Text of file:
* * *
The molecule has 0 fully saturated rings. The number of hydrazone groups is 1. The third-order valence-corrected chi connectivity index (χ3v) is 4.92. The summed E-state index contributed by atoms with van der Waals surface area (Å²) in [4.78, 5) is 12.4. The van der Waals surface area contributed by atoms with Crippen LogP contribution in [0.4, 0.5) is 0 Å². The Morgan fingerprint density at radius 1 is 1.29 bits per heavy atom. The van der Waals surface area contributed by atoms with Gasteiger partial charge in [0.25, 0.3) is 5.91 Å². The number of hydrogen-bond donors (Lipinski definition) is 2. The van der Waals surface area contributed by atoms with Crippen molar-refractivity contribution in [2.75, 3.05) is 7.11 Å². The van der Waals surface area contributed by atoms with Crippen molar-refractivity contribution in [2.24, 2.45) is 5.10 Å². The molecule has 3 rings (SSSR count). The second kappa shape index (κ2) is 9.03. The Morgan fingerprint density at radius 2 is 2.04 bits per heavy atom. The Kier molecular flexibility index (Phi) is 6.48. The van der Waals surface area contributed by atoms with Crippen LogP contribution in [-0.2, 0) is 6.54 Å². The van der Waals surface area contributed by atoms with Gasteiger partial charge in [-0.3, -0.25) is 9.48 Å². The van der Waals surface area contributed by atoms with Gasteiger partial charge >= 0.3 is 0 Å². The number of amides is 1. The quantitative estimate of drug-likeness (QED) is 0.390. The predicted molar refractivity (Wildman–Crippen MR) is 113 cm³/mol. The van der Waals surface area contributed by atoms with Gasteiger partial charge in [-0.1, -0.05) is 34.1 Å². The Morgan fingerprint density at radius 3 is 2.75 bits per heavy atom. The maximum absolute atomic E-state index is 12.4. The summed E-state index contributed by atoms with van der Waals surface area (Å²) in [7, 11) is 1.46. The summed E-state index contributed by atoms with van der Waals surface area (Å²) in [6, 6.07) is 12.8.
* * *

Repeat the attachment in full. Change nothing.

The molecule has 0 fully saturated rings. The number of hydrazone groups is 1. The third-order valence-corrected chi connectivity index (χ3v) is 4.92. The summed E-state index contributed by atoms with van der Waals surface area (Å²) in [4.78, 5) is 12.4. The van der Waals surface area contributed by atoms with Crippen LogP contribution in [0.4, 0.5) is 0 Å². The Morgan fingerprint density at radius 1 is 1.29 bits per heavy atom. The van der Waals surface area contributed by atoms with Gasteiger partial charge in [0.25, 0.3) is 5.91 Å². The number of hydrogen-bond donors (Lipinski definition) is 2. The van der Waals surface area contributed by atoms with Crippen molar-refractivity contribution in [2.75, 3.05) is 7.11 Å². The van der Waals surface area contributed by atoms with Crippen molar-refractivity contribution in [2.24, 2.45) is 5.10 Å². The molecule has 3 rings (SSSR count). The second kappa shape index (κ2) is 9.03. The Morgan fingerprint density at radius 2 is 2.04 bits per heavy atom. The Kier molecular flexibility index (Phi) is 6.48. The van der Waals surface area contributed by atoms with Crippen LogP contribution in [-0.2, 0) is 6.54 Å². The van der Waals surface area contributed by atoms with Gasteiger partial charge in [-0.3, -0.25) is 9.48 Å². The van der Waals surface area contributed by atoms with Gasteiger partial charge >= 0.3 is 0 Å². The number of amides is 1. The quantitative estimate of drug-likeness (QED) is 0.390. The predicted molar refractivity (Wildman–Crippen MR) is 113 cm³/mol. The van der Waals surface area contributed by atoms with Gasteiger partial charge in [-0.1, -0.05) is 34.1 Å². The Morgan fingerprint density at radius 3 is 2.75 bits per heavy atom. The maximum absolute atomic E-state index is 12.4. The summed E-state index contributed by atoms with van der Waals surface area (Å²) in [7, 11) is 1.46. The summed E-state index contributed by atoms with van der Waals surface area (Å²) in [6, 6.07) is 12.8.